Affiliate marketing presents a win-win-win-win scenario — when done correctly. Brands win by selling more products. Publishers win by adding a new revenue stream. Affiliates win by earning commissions on sales. And consumers win by finding products or services they want to purchase.
Done incorrectly, affiliate marketing can hurt a brand’s bottom line, threaten a publisher’s credibility, fail to provide significant returns to affiliates and in some cases frustrate consumers with shoddy products or unethical advertising methods. So how do you ensure that your affiliate marketing program is set up correctly?
What is affiliate marketing?
Affiliate marketing is the practice of rewarding third parties for providing leads, customers or sales. The retailer or brand can choose to offer incentives to affiliates that help bring in customers, providing them with a small percentage of the sales that result.
This could include organic or paid search engine marketing, email marketing, content marketing, social media influencer marketing, display advertising or other marketing tactics. Upon signing up for an affiliate program, the advocate or marketer is typically provided with a unique referral link. They are subsequently rewarded for any sales that result from leads generated using that link.
Affiliate marketing is big business. In fact, a 2016 study by Business Insider found that approximately 15 per cent of the digital media industry’s revenue comes from affiliate marketing. Another 2016 study by eMarketer found that affiliate marketing accounts for 7.5 per cent of all digital advertising expenditures among retailers. That study also predicts that affiliate marketing spending will increase from $4.21 billion in 2015 to $6.82 billion by 2020.
The grey zone
Affiliate marketing was once associated with less than ethical tactics for reaching as many prospective customers as possible. Furthermore, since anyone can conceivably sell a product online and compensate others for helping them market it, there are often few quality controls on products and marketing tactics.
More recently, mainstream media publishers have helped legitimize affiliate marketing, according to an article in Business Insider. In fact, The New York Times recently acquired The Wirecutter, after the affiliate marketing company generated $150 million in online sales in 2015 alone. Today, few major publishers can afford to be without an affiliate marketing revenue strategy.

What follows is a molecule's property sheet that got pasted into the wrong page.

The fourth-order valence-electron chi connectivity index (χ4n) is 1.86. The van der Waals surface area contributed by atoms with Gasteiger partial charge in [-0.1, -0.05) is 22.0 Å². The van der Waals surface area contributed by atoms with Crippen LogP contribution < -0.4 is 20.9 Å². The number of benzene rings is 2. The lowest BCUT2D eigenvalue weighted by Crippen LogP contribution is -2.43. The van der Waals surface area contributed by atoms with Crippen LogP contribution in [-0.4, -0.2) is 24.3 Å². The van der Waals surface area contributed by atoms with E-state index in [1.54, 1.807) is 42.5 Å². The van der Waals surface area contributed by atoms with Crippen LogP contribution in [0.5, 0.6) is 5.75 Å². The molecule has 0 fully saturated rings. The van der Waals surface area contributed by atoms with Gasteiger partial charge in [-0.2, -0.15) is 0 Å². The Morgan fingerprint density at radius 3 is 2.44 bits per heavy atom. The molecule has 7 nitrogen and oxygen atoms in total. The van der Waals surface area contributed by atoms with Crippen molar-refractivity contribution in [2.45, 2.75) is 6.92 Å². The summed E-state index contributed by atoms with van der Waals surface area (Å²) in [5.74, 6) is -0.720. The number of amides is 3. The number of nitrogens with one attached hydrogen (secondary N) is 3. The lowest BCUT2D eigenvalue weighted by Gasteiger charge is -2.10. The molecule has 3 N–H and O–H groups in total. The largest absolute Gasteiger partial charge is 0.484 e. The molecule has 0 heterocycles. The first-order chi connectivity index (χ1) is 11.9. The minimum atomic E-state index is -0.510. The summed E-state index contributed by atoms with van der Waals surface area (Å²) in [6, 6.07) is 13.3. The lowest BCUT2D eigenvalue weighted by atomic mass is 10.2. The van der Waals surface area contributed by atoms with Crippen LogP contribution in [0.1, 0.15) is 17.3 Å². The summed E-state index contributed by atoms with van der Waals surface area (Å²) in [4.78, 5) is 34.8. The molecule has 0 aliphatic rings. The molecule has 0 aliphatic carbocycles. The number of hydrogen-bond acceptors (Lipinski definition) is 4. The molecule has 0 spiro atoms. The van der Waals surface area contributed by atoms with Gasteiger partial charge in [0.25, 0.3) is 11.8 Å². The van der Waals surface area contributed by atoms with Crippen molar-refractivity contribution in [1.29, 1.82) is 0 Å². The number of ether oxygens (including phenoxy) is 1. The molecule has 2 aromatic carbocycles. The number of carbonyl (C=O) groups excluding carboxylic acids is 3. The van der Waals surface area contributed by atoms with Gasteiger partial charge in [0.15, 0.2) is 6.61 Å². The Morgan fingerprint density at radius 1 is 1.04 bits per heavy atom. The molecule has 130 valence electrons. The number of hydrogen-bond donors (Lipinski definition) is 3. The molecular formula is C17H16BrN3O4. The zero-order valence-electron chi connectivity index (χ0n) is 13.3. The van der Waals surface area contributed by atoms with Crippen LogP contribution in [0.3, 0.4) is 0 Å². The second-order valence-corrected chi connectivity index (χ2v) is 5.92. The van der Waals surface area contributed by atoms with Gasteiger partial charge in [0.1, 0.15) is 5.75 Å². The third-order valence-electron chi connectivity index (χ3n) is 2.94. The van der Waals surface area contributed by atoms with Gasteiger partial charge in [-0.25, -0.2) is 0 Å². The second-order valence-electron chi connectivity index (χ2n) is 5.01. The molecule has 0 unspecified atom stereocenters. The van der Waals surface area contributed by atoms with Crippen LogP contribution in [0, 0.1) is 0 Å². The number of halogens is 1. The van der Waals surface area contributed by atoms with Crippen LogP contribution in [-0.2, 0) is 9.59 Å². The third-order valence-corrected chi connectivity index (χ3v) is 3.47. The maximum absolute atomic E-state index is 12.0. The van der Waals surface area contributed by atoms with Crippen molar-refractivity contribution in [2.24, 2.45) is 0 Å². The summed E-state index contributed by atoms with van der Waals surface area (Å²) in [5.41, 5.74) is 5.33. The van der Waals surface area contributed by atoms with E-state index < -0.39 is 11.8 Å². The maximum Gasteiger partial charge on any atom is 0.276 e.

Is it the right approach?
Affiliate marketing is often only effective for brands and products with high margins, explained Shopify’s Tucker Schreiber in a recent blog post. He suggests that if a company has razor-thin margins, giving away a portion of those profits to affiliate marketers might not be the best idea.
“One of the best ways to find out if an affiliate program is a good fit for your business is checking to see if other companies in your industry have created them,” he suggested. “A simple Google search targeting competitors can dig up sites that have affiliate programs of their own.”
The key to a successful affiliate marketing program is finding affiliates that speak to your customers or operate within your niche. While some brands have very stringent requirements for their affiliates, others are happy to share their profits with anyone that can help grow their business. However, many seasoned marketers — including Steve Olenski, contributor for the CMO Network at Forbes — also recommend prioritizing quality over quantity.
“There are a lot of small websites that will promote your product, but the key is finding a small number of partners that will deliver conversions,” he wrote in a recent Forbes article. “For example, an equity management services firm has over 20,000 affiliates in its system, but only about 25 affiliates generate 85 per cent of revenue.”
Gaining insights and data on consumers who interact with affiliate marketing programs is therefore crucial. By studying the most common traffic sources into your affiliate program, brands will better understand and anticipate their needs, while maximizing the channels that are most effective.
Should affiliate marketing efforts stagnate, brands should also consider changing their compensation structure or providing bonuses to affiliates that reach certain sales targets. The idea with any healthy program should be to continually monitor, analyze and optimize to keep the needle moving in the right direction.